The 2020 Yankees’ defining moment might not be the coronavirus, if they continue to be diligent and fortunate.
It might be issues and opponents they know all too well, ones that haunt them during even non-pandemic times.
It sure feels like it’s happening right now — no matter that they don’t know when or whom they’ll play next.
The Tampa Bay Rays, low-budget miracle workers, completed their hostile takeover of the American League East on Thursday with a 10-5 smoking of the Yankees at the Stadium, capping a three-game sweep and, at 17-9, leaping a half-game over the Yankees (16-9) to remove the defending division champs from the top perch for the first time this season.
Fitting of this “Next Man Up” pinstriped era — MAD Magazine in its prime probably would have called it “Next Scan Up” — the Yankees didn’t merely suffer a brutal loss and call it a day. There were casualties. After placing vital reliever Zack Britton (strained left hamstring) on the injured list well before first pitch, they saw two more extremely valuable players depart early due to injury concerns, first Gleyber Torres with tightness in his left hamstring and then, even more daunting, starting pitcher James Paxton with left elbow/forearm discomfort.
“Adversity’s coming our way, whether we like it or not,” Aaron Boone said. “That’s part of this game. That’s part of being a major league athlete and player, and I don’t care how great of a season we have — and we expect to have a great season and hopefully finish with a championship.
“But adversity, we know, is inevitable. It’s going to come in different ways, unexpected ways, and certainly in 2020 it’s been a lot of unexpected ways. I do feel like we’re uniquely equipped to handle it and deal with it, and that’ll be the expectation as we grind through a tough spell here with some injuries and a tough series.”
Fittingly for 2020, right after he finished his Zoom news conference, Boone learned that the Yankees’ next game, scheduled for Friday night against the Mets at Citi Field, had been postponed due to a pair of positive COVID-19 cases on the Mets. It wouldn’t surprise at all to see the entire weekend wiped out, due to the proper caution Major League Baseball has exhibited whenever a team receives this bad news.
The Yankees’ bad news for the moment is more of the standard baseball variety: They now own a 1-6 record against the Rays this season, with three more head-to-heads to go. Their offseason renovation of their training and strength/conditioning programs, headlined by the hiring of Eric Cressey to oversee these departments, so far has gone about as well as Anthony Scaramucci’s time in the White House. The Yankees began this series with Aaron Judge, DJ LeMahieu and Giancarlo Stanton already out of commission and their vaunted depth is getting a serious test with mixed results: an F against the Rays and an A against everyone else.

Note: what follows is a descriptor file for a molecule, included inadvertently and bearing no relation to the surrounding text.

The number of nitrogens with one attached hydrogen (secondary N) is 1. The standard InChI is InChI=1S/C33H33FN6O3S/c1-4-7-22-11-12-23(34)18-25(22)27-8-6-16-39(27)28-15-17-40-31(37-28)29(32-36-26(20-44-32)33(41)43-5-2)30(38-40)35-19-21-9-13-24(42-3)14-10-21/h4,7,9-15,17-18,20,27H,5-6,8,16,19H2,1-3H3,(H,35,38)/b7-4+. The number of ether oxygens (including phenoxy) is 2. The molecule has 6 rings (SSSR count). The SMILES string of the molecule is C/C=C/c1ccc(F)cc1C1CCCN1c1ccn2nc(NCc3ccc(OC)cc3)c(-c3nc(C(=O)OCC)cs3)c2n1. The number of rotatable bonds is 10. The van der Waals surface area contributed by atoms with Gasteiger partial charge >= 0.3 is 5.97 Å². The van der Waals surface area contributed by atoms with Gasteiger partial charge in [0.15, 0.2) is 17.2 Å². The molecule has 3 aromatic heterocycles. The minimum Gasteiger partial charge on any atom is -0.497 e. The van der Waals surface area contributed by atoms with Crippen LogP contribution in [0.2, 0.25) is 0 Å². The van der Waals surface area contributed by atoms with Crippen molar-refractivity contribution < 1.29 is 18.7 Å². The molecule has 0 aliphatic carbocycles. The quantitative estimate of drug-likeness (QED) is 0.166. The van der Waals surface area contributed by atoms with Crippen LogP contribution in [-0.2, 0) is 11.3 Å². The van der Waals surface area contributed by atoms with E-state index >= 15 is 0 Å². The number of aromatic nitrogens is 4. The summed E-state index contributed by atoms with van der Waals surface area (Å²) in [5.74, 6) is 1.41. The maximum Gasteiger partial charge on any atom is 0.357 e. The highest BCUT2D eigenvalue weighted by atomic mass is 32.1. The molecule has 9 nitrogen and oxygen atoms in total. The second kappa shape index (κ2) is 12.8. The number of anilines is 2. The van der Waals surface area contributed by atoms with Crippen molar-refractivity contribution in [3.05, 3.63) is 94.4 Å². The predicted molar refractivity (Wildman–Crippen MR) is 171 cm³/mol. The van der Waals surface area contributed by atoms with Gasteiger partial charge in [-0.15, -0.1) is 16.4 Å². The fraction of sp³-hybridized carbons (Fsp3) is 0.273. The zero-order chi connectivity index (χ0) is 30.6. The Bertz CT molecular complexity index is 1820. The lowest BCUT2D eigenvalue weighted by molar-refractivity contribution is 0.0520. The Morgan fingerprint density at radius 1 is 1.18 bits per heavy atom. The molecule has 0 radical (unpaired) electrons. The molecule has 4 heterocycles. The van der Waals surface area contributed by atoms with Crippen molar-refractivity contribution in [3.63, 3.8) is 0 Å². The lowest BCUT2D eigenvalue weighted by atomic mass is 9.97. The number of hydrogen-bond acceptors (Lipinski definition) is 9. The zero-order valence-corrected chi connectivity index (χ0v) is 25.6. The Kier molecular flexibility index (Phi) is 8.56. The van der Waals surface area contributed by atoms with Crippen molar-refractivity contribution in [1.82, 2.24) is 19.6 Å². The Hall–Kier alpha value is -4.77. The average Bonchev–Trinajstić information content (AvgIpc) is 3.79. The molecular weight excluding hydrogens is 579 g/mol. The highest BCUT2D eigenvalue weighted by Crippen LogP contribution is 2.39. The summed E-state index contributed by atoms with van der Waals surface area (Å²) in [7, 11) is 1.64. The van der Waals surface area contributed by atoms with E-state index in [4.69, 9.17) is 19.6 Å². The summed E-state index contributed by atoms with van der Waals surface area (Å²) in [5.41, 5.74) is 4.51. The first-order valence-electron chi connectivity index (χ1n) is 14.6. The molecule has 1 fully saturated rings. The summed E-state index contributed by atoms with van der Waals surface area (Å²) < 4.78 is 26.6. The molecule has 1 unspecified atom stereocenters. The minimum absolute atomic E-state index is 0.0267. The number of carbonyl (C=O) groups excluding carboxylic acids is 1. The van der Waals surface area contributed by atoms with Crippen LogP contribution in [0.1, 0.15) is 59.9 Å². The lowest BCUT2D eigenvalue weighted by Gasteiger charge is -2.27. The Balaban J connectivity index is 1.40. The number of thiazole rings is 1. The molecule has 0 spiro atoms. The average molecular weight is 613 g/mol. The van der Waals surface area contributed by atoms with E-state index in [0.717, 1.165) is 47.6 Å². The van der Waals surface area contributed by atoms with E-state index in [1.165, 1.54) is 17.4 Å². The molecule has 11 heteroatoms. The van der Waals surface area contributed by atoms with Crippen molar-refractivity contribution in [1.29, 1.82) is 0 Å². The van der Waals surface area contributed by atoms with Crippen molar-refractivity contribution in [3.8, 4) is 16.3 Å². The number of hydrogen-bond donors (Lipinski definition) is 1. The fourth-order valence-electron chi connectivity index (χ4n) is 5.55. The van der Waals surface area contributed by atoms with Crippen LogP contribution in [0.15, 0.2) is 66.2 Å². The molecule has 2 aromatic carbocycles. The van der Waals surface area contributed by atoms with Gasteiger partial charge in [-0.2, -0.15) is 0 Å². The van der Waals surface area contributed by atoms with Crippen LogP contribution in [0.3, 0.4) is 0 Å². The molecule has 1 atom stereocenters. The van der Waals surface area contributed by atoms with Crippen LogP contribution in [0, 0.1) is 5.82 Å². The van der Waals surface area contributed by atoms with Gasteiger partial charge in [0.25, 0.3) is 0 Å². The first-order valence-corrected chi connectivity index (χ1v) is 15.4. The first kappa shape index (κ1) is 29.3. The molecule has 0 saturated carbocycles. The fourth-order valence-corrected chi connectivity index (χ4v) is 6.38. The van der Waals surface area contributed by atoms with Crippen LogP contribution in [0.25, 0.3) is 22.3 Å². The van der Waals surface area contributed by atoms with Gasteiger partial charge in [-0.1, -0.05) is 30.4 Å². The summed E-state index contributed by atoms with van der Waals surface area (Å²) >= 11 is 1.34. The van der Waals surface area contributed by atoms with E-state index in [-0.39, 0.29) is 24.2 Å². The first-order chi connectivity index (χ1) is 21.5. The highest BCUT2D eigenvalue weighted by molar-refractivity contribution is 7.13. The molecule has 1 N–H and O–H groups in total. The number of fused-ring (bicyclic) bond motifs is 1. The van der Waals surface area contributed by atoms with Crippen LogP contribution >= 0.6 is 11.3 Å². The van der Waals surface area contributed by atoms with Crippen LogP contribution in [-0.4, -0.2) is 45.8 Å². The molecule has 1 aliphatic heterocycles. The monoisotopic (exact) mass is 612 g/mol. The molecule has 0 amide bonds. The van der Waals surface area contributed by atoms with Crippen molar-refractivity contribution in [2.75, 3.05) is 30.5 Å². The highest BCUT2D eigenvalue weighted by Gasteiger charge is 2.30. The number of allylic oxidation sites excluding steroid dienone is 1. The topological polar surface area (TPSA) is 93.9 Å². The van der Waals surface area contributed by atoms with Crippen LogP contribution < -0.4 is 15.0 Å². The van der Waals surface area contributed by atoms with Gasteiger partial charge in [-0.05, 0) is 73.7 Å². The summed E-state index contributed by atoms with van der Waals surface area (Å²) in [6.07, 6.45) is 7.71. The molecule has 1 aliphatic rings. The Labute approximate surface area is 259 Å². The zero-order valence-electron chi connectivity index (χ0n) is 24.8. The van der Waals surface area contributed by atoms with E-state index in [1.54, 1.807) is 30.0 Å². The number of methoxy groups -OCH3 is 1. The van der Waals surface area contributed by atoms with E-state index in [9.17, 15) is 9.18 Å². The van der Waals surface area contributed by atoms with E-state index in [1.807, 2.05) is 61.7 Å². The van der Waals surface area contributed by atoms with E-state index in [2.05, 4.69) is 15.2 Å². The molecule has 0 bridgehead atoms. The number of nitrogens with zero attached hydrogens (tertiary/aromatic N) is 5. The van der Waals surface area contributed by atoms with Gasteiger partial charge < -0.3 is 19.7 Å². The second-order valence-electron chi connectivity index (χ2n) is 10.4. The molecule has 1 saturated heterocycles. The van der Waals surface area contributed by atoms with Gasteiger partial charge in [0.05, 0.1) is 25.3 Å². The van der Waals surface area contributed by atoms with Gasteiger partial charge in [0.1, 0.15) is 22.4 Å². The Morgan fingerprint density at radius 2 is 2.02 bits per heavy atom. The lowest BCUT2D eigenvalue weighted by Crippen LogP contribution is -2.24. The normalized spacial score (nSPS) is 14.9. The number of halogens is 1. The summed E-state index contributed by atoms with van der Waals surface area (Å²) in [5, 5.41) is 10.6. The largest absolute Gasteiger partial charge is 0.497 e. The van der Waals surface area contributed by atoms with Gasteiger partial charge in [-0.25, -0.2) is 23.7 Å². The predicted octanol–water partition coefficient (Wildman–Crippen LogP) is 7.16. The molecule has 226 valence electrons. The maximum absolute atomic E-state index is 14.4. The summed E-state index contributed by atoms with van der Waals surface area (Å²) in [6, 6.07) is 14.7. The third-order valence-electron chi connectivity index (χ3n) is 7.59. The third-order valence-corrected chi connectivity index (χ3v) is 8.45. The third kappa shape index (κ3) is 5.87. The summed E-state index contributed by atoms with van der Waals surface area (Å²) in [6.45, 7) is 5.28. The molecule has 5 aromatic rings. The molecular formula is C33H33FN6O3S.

“It’s crazy it’s happening again,” Luke Voit said. “But you know what? We’re going to fight through it.”
Voit clubbed his fourth homer in four days and added a pair of singles; the Yankees’ offense hasn’t slowed down due to him nor his fellow arbitrage All-Star Gio Urshela, who doubled and ripped a go-ahead, two-run homer in the bottom of the fifth inning; that 4-3 edge didn’t hold up for as long as three outs. With Paxton done after five innings, Boone turned first to Adam Ottavino and then, questionably, to southpaw Luis Avilan, who teamed to permit a game-changing five runs, leaving their teammates in an 8-4 hole. This Yankees’ lineup, having endured this Yankees week, wasn’t going to climb out of that hole.
The inevitable adversity has arrived. Can the Yankees shake off this beatdown and keep pace with the mighty Rays until they meet again at the end of this month? Can they ever stop getting guys injured?
Thanks to the era’s greater problem, they’ll get at least one day to rest. Whenever they start playing again, though, how they respond to these multiple punches in the mouth will define them.
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